“The Duchess of Cornwall has also been tested but does not have the virus,” the statement said, referring to Prince Charles’s wife. Both are now self-isolating at their home in Scotland, Birkhall.
“The tests were carried out by the N.H.S. in Aberdeenshire, where they met the criteria required for testing,” the statement added.
It was impossible to tell who Prince Charles may have caught the virus from “owing to the high number of engagements he carried out in his public role during recent weeks,” Clarence House noted. Handshakes, meetings and public appearances are a daily reality for members of the royal family, and Prince Charles had taken part in a number of engagements this month.
Officials at Buckingham Palace said Charles last saw his mother on Thursday, March 12. Doctors estimate that the earliest the prince could have been infectious with the virus was the next day, March 13. A spokesman for Buckingham Palace said “the queen remains in good health.”
The queen, who turns 94 next month, released a message to the nation last week urging Britons to stay at home for the greater good of the community.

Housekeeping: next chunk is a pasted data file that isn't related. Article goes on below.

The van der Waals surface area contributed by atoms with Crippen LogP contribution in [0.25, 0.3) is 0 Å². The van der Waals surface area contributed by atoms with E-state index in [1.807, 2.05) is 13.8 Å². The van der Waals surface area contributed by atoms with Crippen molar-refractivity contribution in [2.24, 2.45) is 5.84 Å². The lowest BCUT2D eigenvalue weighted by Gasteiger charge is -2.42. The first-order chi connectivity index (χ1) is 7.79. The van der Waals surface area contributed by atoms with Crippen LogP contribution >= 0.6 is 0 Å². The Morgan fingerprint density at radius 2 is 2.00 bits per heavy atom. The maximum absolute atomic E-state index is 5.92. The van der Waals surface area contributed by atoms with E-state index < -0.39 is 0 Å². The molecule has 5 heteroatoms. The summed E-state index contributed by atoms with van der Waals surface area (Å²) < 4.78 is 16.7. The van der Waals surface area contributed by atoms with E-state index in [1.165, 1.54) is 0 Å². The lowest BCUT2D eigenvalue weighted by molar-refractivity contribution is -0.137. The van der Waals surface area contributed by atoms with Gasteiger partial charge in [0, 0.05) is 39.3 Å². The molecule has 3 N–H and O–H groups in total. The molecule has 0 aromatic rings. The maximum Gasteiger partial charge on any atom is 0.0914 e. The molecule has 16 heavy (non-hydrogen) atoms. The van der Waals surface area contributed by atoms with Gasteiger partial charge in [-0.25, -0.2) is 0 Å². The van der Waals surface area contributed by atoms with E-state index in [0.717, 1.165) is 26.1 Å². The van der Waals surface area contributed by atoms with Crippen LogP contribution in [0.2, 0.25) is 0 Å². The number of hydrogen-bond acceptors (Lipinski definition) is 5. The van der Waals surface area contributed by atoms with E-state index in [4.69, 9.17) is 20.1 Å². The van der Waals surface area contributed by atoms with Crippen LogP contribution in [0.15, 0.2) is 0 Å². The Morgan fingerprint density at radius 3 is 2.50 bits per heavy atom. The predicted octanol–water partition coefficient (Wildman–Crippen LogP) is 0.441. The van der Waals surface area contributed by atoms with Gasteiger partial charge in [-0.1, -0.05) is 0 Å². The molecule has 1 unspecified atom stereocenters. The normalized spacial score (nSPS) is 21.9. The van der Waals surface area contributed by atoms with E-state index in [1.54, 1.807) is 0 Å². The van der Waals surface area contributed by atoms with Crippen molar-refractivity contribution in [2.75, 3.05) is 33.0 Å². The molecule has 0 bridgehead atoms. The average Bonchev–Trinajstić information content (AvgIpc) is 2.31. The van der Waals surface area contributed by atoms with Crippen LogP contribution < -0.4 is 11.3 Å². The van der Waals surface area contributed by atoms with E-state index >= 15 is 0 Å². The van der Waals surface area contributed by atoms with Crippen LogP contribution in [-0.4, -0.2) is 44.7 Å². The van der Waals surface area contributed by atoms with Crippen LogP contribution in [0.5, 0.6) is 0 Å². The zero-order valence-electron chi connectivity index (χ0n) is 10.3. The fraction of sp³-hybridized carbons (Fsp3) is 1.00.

“I am certain we are up to that challenge,” she said in the statement. “You can be assured that my family and I stand ready to play our part.”
Stocks are unsteady as relief over U.S. stimulus fades.
Wall Street was set for a volatile day Wednesday as investors started sizing up a $2 trillion coronavirus stimulus package to shore up the American economy.
U.S. stock futures and European stocks initially rallied after Democratic and Republican leaders in the Senate finally came to agreement in the early hours of the day. But that rally faded. On Tuesday, stocks on Wall Street had their best day since 2008 on expectations of the stimulus deal.
Lawmakers and their aides were still finishing the enormous legislation that would enact the country’s biggest emergency spending plan ever, so only the broad outlines were known. The Senate was expected to vote on Wednesday.
Governments elsewhere were also laying out plans to help. On Monday, Germany prepared an emergency budget and rescue fund for companies and state-supported loans. European Union leaders were working on additional measures to help loosen up money for some countries to help soften the economic blow of the virus.